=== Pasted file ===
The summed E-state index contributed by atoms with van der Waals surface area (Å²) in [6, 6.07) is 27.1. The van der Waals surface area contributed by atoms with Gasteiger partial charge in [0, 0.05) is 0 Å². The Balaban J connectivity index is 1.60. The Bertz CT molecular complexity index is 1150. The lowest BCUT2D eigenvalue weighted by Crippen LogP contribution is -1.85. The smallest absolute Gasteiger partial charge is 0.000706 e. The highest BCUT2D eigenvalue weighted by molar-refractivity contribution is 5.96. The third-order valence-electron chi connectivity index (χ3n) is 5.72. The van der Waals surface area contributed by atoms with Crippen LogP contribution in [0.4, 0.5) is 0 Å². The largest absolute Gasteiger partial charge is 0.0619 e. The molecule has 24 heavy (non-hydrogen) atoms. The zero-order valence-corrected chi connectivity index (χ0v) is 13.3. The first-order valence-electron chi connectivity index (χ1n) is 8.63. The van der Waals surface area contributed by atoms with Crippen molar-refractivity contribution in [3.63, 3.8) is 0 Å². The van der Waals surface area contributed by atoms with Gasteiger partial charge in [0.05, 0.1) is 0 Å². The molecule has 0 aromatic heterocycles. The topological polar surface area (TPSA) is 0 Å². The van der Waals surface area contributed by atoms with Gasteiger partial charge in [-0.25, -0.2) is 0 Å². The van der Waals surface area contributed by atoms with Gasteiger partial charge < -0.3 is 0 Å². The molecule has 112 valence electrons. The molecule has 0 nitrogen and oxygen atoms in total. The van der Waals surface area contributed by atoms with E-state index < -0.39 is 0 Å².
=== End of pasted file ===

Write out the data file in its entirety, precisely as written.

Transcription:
The summed E-state index contributed by atoms with van der Waals surface area (Å²) in [6, 6.07) is 27.1. The van der Waals surface area contributed by atoms with Gasteiger partial charge in [0, 0.05) is 0 Å². The Balaban J connectivity index is 1.60. The Bertz CT molecular complexity index is 1150. The lowest BCUT2D eigenvalue weighted by Crippen LogP contribution is -1.85. The smallest absolute Gasteiger partial charge is 0.000706 e. The highest BCUT2D eigenvalue weighted by molar-refractivity contribution is 5.96. The third-order valence-electron chi connectivity index (χ3n) is 5.72. The van der Waals surface area contributed by atoms with Crippen LogP contribution in [0.4, 0.5) is 0 Å². The largest absolute Gasteiger partial charge is 0.0619 e. The molecule has 24 heavy (non-hydrogen) atoms. The zero-order valence-corrected chi connectivity index (χ0v) is 13.3. The first-order valence-electron chi connectivity index (χ1n) is 8.63. The van der Waals surface area contributed by atoms with Crippen molar-refractivity contribution in [3.63, 3.8) is 0 Å². The van der Waals surface area contributed by atoms with Gasteiger partial charge in [0.05, 0.1) is 0 Å². The molecule has 0 aromatic heterocycles. The topological polar surface area (TPSA) is 0 Å². The van der Waals surface area contributed by atoms with Gasteiger partial charge in [-0.25, -0.2) is 0 Å². The van der Waals surface area contributed by atoms with Gasteiger partial charge < -0.3 is 0 Å². The molecule has 112 valence electrons. The molecule has 0 nitrogen and oxygen atoms in total. The van der Waals surface area contributed by atoms with E-state index < -0.39 is 0 Å².